posted by lazuli at 7:54 PM on January 12 [9 favorites]

My good place smell would be the Fern Room at the Garfield Park Conservatory on a dark day in late February/early March after an unrelenting onslaught of Chicago wintertimes.

Oh! My parents used to take my brother and me there every winter when we were little and that sentence just brought that smell back. Thank you!
posted by lazuli at 7:55 PM on January 12 [1 favorite]

'Absolute moral certainty' would turn me into the worst version of myself so congrats to Chidi on being an actual better version of himself in its thrall. Anyway the best non-sexual smell is when you stuff a dozen or so batteries into an RC car in 1990 and take it for a rip around your grandparents' kitchen. Quickly-draining Duracells and new plastic is Christmas heaven.
posted by Space Coyote at 7:56 PM on January 12 [2 favorites]

Salt air. Just smelling salt air makes everything feel better.
posted by KazamaSmokers at 8:01 PM on January 12 [6 favorites]

Hot boxing in moms Mercedes.
posted by clavdivs at 8:02 PM on January 12 [5 favorites]

Any smells from the Central Oregon high desert: sagebrush, Ponderosa pine needles, Juniper trees after a heavy summer rainstorm. It's all my happy place.
posted by computech_apolloniajames at 8:02 PM on January 12 [3 favorites]

Nice clean sheets I'm snuggling into as I fall asleep.
posted by the primroses were over at 8:05 PM on January 12 [7 favorites]

Sun-dried sheets. Wood smoke on a snowy day. Really fresh apples. This funky oatmeal soap I don't know the brand of because it comes in unwrapped cakes at the natural grocery. Kittens.
posted by The Underpants Monster at 8:23 PM on January 12 [4 favorites]

Books. Chanel No 5. Summer rain.
posted by sockermom at 9:09 PM on January 12 [4 favorites]

Garlic sautéing in olive oil.
Also--oh God, I always have to look up the English name--kinmokusei, fragrant olive, osmanthus something or other--this plant with dark green leaves and little orange blossoms that come out in autumn and suffuse the air with a delicate, sweet fragrance, like oranges or apricots. I love the scent because it's lovely, and also because it means that summer is FINALLY over and we've made it through to autumn safely.
posted by huimangm at 9:17 PM on January 12 [4 favorites]

A used bookstore - specifically, The Strand in NYC. Leather. A hint of sandalwood. And, very faintly, a camp fire.
posted by hanov3r at 9:24 PM on January 12 [6 favorites]

That time where you walk into the grocery store and the strawberries are peaking.... or really, any fruit peak season.... where your nose just says - "buy this now..."

Also - when you live far inland - but are driving to your beach vacation and that moment where.... ahhhhh we're sooo close I can smell it, but you can't see the ocean/inlet yet.......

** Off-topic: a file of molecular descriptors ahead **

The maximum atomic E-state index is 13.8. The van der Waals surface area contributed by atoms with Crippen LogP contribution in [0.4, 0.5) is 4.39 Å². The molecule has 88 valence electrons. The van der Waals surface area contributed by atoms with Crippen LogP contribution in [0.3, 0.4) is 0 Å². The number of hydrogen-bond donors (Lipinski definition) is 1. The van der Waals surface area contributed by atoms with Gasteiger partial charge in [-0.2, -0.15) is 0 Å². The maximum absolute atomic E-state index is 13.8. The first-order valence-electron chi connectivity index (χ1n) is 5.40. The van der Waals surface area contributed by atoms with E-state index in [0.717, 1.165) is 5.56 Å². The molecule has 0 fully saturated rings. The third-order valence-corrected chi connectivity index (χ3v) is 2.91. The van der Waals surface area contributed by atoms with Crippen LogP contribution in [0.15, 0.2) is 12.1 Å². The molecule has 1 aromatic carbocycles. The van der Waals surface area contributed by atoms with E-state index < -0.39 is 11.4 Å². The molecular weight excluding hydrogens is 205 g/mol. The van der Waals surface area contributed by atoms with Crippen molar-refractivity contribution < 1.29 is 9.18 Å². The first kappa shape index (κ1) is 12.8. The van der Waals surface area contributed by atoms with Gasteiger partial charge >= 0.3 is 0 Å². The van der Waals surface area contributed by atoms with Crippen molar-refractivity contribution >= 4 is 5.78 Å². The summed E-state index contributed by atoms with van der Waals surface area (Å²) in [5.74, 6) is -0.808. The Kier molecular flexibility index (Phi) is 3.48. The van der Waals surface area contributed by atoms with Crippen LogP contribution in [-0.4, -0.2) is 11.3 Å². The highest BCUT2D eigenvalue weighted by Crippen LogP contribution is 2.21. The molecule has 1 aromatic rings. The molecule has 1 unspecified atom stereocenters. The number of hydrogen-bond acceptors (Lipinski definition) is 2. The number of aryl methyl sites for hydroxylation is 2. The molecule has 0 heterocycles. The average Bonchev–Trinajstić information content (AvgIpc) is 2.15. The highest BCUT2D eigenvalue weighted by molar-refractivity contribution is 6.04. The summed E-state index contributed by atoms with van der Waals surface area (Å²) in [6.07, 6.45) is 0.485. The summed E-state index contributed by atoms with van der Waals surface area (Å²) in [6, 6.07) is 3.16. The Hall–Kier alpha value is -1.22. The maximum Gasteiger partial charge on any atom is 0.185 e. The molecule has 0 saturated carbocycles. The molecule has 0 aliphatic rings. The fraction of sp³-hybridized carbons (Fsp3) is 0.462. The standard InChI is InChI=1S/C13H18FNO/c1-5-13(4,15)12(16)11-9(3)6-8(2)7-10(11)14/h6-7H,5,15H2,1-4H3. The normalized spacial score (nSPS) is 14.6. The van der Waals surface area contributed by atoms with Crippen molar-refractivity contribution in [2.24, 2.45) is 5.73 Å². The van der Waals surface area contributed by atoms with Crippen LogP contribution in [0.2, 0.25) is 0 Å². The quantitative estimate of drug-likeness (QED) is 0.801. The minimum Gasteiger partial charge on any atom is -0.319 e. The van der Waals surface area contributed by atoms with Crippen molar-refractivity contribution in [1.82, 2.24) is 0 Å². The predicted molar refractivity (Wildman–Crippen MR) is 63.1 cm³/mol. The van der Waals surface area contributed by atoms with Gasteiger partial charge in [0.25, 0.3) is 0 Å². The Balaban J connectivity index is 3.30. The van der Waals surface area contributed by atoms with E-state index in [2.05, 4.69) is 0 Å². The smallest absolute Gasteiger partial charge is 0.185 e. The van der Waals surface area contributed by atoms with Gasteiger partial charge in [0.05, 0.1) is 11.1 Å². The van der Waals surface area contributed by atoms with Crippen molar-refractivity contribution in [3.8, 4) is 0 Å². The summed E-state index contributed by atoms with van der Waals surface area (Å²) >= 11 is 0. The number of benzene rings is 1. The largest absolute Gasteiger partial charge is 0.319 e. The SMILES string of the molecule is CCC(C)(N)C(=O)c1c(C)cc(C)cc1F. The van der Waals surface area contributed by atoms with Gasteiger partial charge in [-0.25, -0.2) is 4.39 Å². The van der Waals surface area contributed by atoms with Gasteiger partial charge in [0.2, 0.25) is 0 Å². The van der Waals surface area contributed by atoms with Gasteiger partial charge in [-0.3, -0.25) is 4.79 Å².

nice times....
posted by Gyre,Gimble,Wabe, Esq. at 9:29 PM on January 12 [6 favorites]

My grandmother's basement had a woodburning stove. When we were making the long trip to Stockton, I wondered if some part of the woodsmoke I smelled came from that stove. Back when my grandpa was alive he would spend all afternoon in his chair down there until my grandma would shout, "Supper Joe!". He passed in 1986 I think. Grandma kept the woodstove going until her end in 1999, the same day as the Columbine shooting. Every smell of that basement will live with me forever.
posted by jjray at 9:46 PM on January 12 [3 favorites]

The salty sea air along the coast in West Sussex!
posted by ellieBOA at 9:49 PM on January 12 [3 favorites]

Salt sea air.
Michigan before a thunderstorm (one of the only things I miss.)
My wife's warm skin when she's asleep and I come to wake her up and put my face on her shoulder.
My late kitty's head between her ears where I used to breathe when she was a baby because I read somewhere that mother cats breathe on their babies' heads to give baby their smell.
Christmas trees.
posted by fairlynearlyready at 10:15 PM on January 12 [5 favorites]

Garlic sautéing in olive oil.

Ooh, yes - what I said, plus that!
posted by Greg_Ace at 10:18 PM on January 12 [3 favorites]

Puppy feeties. Which is to say, fritos.

Or when your pupper is on your lap and she's had a bath recently enough to not be stinky but also enough long ago that she doesn't just smell like shampoo and you smooch her fuzzy head and end up shoving your face into the fur on the back of her neck and it's clean-smelling but still doggy and sort of dusty.
posted by GCU Sweet and Full of Grace at 10:25 PM on January 12 [11 favorites]

Wood-burning fires in very cold (preferably snowy) air.
posted by solarion at 10:28 PM on January 12 [6 favorites]

Eyebrows McGee: Toss up for me between this perfume my mom used to wear when I was little when she went out for fancy things, they stopped making it around 1990, and baby's head.

Milk baby baby smell! My wife and I agree that two kids is plenty for us, but sometimes I really want to cuddle a little baben, for that warmth, tenderness, and their milk baby smell.